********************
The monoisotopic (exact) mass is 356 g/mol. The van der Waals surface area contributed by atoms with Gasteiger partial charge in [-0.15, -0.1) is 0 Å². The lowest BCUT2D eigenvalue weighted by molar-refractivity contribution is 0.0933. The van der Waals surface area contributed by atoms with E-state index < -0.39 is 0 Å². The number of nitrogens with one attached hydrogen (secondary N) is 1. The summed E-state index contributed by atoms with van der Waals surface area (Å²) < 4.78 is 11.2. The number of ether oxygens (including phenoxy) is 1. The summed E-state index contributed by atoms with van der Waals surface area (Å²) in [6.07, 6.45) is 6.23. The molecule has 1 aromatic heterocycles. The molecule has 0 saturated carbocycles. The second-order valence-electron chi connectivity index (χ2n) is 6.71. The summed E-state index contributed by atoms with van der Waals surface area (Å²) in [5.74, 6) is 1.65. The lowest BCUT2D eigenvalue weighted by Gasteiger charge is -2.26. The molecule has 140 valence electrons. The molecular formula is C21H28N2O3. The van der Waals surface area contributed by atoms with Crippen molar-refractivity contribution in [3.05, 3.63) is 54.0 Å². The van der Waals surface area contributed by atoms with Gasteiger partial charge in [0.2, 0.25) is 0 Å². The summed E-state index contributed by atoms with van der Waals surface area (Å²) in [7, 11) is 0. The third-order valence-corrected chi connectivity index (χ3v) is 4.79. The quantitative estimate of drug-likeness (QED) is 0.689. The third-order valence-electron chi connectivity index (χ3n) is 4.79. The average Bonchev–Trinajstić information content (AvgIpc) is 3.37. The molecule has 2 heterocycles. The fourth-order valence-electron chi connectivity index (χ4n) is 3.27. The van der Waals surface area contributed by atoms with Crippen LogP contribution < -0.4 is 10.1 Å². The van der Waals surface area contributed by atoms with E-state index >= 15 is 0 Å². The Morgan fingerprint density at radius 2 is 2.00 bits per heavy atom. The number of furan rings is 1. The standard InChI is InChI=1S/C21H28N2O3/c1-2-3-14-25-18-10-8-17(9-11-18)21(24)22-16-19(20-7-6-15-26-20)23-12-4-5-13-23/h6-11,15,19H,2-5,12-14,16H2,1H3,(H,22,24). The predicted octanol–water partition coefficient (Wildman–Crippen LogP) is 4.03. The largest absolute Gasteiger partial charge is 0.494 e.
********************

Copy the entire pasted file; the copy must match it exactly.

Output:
The monoisotopic (exact) mass is 356 g/mol. The van der Waals surface area contributed by atoms with Gasteiger partial charge in [-0.15, -0.1) is 0 Å². The lowest BCUT2D eigenvalue weighted by molar-refractivity contribution is 0.0933. The van der Waals surface area contributed by atoms with E-state index < -0.39 is 0 Å². The number of nitrogens with one attached hydrogen (secondary N) is 1. The summed E-state index contributed by atoms with van der Waals surface area (Å²) < 4.78 is 11.2. The number of ether oxygens (including phenoxy) is 1. The summed E-state index contributed by atoms with van der Waals surface area (Å²) in [6.07, 6.45) is 6.23. The molecule has 1 aromatic heterocycles. The molecule has 0 saturated carbocycles. The second-order valence-electron chi connectivity index (χ2n) is 6.71. The summed E-state index contributed by atoms with van der Waals surface area (Å²) in [5.74, 6) is 1.65. The lowest BCUT2D eigenvalue weighted by Gasteiger charge is -2.26. The molecule has 140 valence electrons. The molecular formula is C21H28N2O3. The van der Waals surface area contributed by atoms with Crippen molar-refractivity contribution in [3.05, 3.63) is 54.0 Å². The van der Waals surface area contributed by atoms with Gasteiger partial charge in [0.2, 0.25) is 0 Å². The summed E-state index contributed by atoms with van der Waals surface area (Å²) in [7, 11) is 0. The third-order valence-corrected chi connectivity index (χ3v) is 4.79. The quantitative estimate of drug-likeness (QED) is 0.689. The third-order valence-electron chi connectivity index (χ3n) is 4.79. The average Bonchev–Trinajstić information content (AvgIpc) is 3.37. The molecule has 2 heterocycles. The fourth-order valence-electron chi connectivity index (χ4n) is 3.27. The van der Waals surface area contributed by atoms with Crippen LogP contribution < -0.4 is 10.1 Å². The van der Waals surface area contributed by atoms with E-state index >= 15 is 0 Å². The Morgan fingerprint density at radius 2 is 2.00 bits per heavy atom. The number of furan rings is 1. The standard InChI is InChI=1S/C21H28N2O3/c1-2-3-14-25-18-10-8-17(9-11-18)21(24)22-16-19(20-7-6-15-26-20)23-12-4-5-13-23/h6-11,15,19H,2-5,12-14,16H2,1H3,(H,22,24). The predicted octanol–water partition coefficient (Wildman–Crippen LogP) is 4.03. The largest absolute Gasteiger partial charge is 0.494 e.